Spirituality with Clothes On?

A new book by this title ends with this question, “How will you put together the clothing of your life with the wardrobe of Christ?”

It’s a great question to ponder, even if you haven’t read about the ways the language of faith you grew up with, your gender, personality, life stage, family systems, and your broader cultural historical contexts impact the faith you live by.

That’s the kind of stuff that Gareth Brandt thinks about when he writes about the clothing of our lives. Then he adds  the impacts of changing culture, of living in a consumerist economy and of facing our own woundedness, thereby making a strong case for an experience clothed spirituality.

While I agree with the case he makes, it does provide one with a full wardrobe of clothing to consider! It’s a wardrobe that can feel heavy, especially if one reads right through the book  and tries out the whole wardrobe at once. It would be better to try it on and think about this wardrobe in chunks with others.

And yet, we do live our lives under the influences of all these factors!  They are the stuff that makes us into the diverse, fascinating, and frustrating creatures we are. The cover artist illustrated this multiplicity by using a patchwork quilt. While created from many different patches, each quilt is unique and has it’s own beauty and practicality.  That’s a helpful image. What kind of quilt has grown up around your soul?  Hmm.

From this focus on the self, Gareth culminates his wise study book with a focus on the compassionate and loving clothing of Christ, as described in Colossians 3: 12-17. No matter what kind of quilt we are wrapped up in, we can all grow into greater compassion, humility, patience, forgiveness, love, and peace. These values create a uniting overcoat which has the potential to transform us into signs of God’s reign on earth; signs into which we can all grow with all our individuality.

I recommend this book for small groups who are willing to explore both their spirituality and their experiential wardrobes. But, be warned. You might feel a little naked as you explore this clothing.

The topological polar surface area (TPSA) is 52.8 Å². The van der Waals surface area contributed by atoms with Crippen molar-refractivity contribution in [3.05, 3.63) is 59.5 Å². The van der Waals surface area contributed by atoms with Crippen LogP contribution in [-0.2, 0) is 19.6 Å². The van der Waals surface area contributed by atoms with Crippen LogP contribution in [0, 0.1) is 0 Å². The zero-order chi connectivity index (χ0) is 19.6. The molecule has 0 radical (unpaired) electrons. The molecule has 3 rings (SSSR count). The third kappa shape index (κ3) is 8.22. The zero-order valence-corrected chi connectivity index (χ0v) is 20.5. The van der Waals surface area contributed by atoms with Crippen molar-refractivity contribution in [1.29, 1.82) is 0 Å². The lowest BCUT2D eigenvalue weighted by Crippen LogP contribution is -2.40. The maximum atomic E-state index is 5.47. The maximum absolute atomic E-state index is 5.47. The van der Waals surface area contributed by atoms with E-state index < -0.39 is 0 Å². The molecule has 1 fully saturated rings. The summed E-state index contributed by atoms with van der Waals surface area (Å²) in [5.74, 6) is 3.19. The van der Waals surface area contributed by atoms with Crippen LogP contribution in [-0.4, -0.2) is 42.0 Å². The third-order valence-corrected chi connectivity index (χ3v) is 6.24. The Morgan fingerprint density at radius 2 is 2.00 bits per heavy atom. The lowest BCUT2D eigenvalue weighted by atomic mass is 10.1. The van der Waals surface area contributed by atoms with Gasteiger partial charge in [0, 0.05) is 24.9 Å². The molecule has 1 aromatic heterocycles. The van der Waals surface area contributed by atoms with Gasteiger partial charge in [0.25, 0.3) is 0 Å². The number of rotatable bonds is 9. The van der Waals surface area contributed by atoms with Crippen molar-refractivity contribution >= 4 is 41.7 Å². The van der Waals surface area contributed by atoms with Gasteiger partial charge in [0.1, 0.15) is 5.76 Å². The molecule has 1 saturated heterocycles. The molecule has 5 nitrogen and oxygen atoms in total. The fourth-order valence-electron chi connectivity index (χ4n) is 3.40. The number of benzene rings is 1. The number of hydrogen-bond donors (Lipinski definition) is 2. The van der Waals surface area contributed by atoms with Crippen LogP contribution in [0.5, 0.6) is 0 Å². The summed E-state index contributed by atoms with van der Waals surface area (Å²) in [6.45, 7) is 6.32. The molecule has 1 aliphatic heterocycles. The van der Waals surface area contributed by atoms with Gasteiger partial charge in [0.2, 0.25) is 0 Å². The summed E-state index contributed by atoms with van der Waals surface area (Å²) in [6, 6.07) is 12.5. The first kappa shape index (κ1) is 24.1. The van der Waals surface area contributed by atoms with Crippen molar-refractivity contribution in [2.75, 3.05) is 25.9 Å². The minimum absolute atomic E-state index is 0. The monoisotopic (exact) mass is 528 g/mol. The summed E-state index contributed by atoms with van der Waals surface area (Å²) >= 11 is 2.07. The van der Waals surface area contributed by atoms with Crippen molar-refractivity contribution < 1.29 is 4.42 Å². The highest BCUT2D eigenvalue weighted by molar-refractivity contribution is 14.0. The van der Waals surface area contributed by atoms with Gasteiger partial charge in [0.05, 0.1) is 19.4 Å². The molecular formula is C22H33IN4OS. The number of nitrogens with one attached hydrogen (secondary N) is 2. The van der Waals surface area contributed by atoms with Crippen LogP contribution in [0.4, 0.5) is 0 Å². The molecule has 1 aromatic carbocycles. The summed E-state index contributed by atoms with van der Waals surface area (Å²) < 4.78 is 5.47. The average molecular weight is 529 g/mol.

Posted in Book Reviews, Clothing, community, Differently abled spirituality, Pastoral Psychology, spirituality | Tagged , , , , , , , , | 1 Comment

He is risen, indeed

P1020304

The children in this group retelling of the resurrection are truly inspiring. Enjoy!

http://www.storydivine.com/?p=198

Posted in Child Faith, Church season, Easter, Intergenerational worship, Scripture telling | Tagged , , , , , , , | 1 Comment

4 poorly known Holy Week days

P1000197

Last Sunday w as Palm Sunday. Christians know it’s donkeys, palm branches and cloaks well. Soon it will be Maundy Thursday, with the Lord’s Supper and the Arrest of Jesus. We know it well, too.

But do we know what Jesus was up to in Jerusalem between Sunday and Thursday evening? That question became important for me this year, and it didn’t take long for me to realize that it was important for the writers of the Gospels as well.

Hear are some of the details from that week, according to Mark, chapters 11,12,13, and 14.

  • Jesus cleanses the temple and tells the sellers they’ve made it into a den of robbers.
  • Jesus tells parables about wicked tenants, about sons whose actions matter more than their words, and fig trees.
  • Jesus cleverly responds to trick questions about paying taxes,the resurrection and the greatest commandment.
  • Jesus foretells the destruction of the temple, warns of coming persecutions and tribulations sometimes expected to precede the end.